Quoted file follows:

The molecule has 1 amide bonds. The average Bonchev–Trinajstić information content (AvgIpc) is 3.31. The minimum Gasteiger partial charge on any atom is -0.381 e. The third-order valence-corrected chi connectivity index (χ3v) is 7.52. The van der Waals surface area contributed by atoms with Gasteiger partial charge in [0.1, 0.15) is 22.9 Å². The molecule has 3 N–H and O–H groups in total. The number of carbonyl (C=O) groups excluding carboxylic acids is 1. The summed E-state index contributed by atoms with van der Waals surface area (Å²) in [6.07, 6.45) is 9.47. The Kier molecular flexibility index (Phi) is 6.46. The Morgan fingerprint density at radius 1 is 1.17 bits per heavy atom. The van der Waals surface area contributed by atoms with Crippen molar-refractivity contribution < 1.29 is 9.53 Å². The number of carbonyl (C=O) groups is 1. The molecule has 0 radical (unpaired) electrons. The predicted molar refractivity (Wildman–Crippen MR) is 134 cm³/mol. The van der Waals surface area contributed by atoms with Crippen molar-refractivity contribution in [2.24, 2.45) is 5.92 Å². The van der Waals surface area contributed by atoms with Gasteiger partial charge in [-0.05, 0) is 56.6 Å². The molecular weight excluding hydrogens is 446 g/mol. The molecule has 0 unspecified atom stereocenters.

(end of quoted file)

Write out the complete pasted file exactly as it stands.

The molecule has 1 amide bonds. The average Bonchev–Trinajstić information content (AvgIpc) is 3.31. The minimum Gasteiger partial charge on any atom is -0.381 e. The third-order valence-corrected chi connectivity index (χ3v) is 7.52. The van der Waals surface area contributed by atoms with Gasteiger partial charge in [0.1, 0.15) is 22.9 Å². The molecule has 3 N–H and O–H groups in total. The number of carbonyl (C=O) groups excluding carboxylic acids is 1. The summed E-state index contributed by atoms with van der Waals surface area (Å²) in [6.07, 6.45) is 9.47. The Kier molecular flexibility index (Phi) is 6.46. The Morgan fingerprint density at radius 1 is 1.17 bits per heavy atom. The van der Waals surface area contributed by atoms with Crippen molar-refractivity contribution < 1.29 is 9.53 Å². The number of carbonyl (C=O) groups is 1. The molecule has 0 radical (unpaired) electrons. The predicted molar refractivity (Wildman–Crippen MR) is 134 cm³/mol. The van der Waals surface area contributed by atoms with Crippen molar-refractivity contribution in [2.24, 2.45) is 5.92 Å². The van der Waals surface area contributed by atoms with Gasteiger partial charge in [-0.05, 0) is 56.6 Å². The molecular weight excluding hydrogens is 446 g/mol. The molecule has 0 unspecified atom stereocenters.